So as it turned out Husband had to milk as Id had an emergency cesarean that layed me up for a good 8 weeks.In the meantime husband complained about having to do the milking so I said fine :( and dried them all off.
So when bub was little Id put her in the stroller and she would go with me to feed the goats and chooks (chickens)so it all worked out in the end.Oh I also reared a baby Kangaroo while preg. teejae
 

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Catharina
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Congratulations!!!

Personally, I'd rather be 9 (or less, preferably!) months pregnant at kidding time. Otherwise you might have a hard time if nobody's there to take care of your baby while you take care of a kidding doe. It would be really stressful for all involved if the baby had to lie crying in a stroller next to the birthing pen while you tried to assist a doe with a kidding problem. Would you have to go back in the house afterwards to wash your hands before you could pick up your baby? I guess you could keep containers of sanitizing hand wipes around the barn...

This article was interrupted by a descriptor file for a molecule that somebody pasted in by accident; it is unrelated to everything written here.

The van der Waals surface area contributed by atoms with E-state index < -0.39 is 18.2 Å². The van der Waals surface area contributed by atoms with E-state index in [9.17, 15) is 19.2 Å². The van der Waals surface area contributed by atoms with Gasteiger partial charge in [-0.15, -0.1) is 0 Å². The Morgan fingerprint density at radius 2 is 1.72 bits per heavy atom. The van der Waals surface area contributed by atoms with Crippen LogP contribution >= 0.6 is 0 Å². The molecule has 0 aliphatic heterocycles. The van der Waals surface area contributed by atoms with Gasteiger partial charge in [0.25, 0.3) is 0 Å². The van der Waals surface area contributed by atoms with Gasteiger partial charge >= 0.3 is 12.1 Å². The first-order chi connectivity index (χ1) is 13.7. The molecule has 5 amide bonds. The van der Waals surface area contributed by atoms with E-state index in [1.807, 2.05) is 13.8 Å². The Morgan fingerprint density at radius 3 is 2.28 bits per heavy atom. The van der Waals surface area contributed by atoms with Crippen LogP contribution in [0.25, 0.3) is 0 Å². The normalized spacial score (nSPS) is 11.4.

Well, either way you'll find a way to manage--we mommies are good at that! How old are your other human kids? If they're at all old enough I'm sure they'd love to bottle feed your doelings or at least help. Maybe you could try to make that part easier by portioning & freezing goat milk now so it's ready to defrost & go. Easiest of course would be to make the mammas happy & let them nurse their babies. They'll still end up tame.
 

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Congratulations! How exciting for you!

I have no advice, but I have several questions that may help you and your family decide how to schedule breeding season.

How much can your hubby help?

How agile and strong are you? Some folks would have a tough time laying on the ground with their arm up a goat (and then getting back up!) (I shudder at how often I would have to leave the barn to pee!) Others wouldn't blink at the work.

I hope you're not planning to bottle feed this batch of kids. Are you?

What contingency plan can you have in place if your own pregnancy and/or birth aren't as easy as we all hope they will be?

How old are your other children and are they more of a help or a hindrance in the barn?

Do you have any neighbors who could step in to help for a while - maybe in exchange for milk.

Do you have any beloved relatives or friends who move in to either nanny or do goat chores for a month or so?
 

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GreenTGoats
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Congratulations!!!